Publishing Partner: Cambridge University Press CUP Extra Publisher Login
amazon logo
More Info


New from Oxford University Press!

ad

Raciolinguistics

Edited by H. Samy Alim, John R. Rickford, and Arnetha F. Ball

Raciolinguistics "Brings together a critical mass of scholars to form a new field dedicated to theorizing and analyzing language and race together."


New from Cambridge University Press!

ad

Sociolinguistics from the Periphery

By Sari Pietikäinen, FinlandAlexandra Jaffe, Long BeachHelen Kelly-Holmes, and Nikolas Coupland

Sociolinguistics from the Periphery "presents a fascinating book about change: shifting political, economic and cultural conditions; ephemeral, sometimes even seasonal, multilingualism; and altered imaginaries for minority and indigenous languages and their users."


Academic Paper


Title: Predictability in French gender attribution: A corpus analysis
Author: Roy Lyster
Institution: McGill University
Linguistic Field: Sociolinguistics; Text/Corpus Linguistics
Subject Language: French
Abstract: This article presents a corpus analysis designed to determine the extent to which noun endings in French are reliable predictors of grammatical gender. A corpus of 9,961 nouns appearing in Le Robert Junior Illustré was analysed according to noun endings, which were operationalised as orthographic representations of rhymes, which consist of either a vowel sound (i.e., a nucleus) in the case of vocalic endings or a vowel-plus-consonant blend (i.e., a nucleus and a coda) in the case of consonantal endings. The analysis classified noun endings as reliably masculine, reliably feminine, or ambiguous, by considering as reliable predictors of grammatical gender any noun ending that predicts the gender of least 90 per cent of all nouns in the corpus with that ending. Results reveal that 81 per cent of all feminine nouns and 80 per cent of all masculine nouns in the corpus are rule governed, having endings that systematically predict their gender. These findings, at odds with traditional grammars, are discussed in terms of their pedagogical implications.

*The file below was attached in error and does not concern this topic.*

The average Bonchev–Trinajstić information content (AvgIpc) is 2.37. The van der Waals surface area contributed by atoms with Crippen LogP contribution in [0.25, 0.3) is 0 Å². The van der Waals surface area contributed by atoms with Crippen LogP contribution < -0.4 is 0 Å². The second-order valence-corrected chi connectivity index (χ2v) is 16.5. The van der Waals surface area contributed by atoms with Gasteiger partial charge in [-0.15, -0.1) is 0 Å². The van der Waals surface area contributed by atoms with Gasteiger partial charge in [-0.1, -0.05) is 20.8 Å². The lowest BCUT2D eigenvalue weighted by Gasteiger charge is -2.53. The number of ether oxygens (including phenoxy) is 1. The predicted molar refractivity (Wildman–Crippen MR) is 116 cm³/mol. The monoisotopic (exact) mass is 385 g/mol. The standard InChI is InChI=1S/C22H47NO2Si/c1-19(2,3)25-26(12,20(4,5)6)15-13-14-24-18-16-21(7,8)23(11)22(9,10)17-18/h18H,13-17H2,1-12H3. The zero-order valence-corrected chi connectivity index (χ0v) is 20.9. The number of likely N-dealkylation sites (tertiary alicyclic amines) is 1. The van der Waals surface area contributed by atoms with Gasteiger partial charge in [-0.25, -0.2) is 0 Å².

CUP AT LINGUIST

This article appears IN Journal of French Language Studies Vol. 16, Issue 1.

Return to TOC.

Add a new paper
Return to Academic Papers main page
Return to Directory of Linguists main page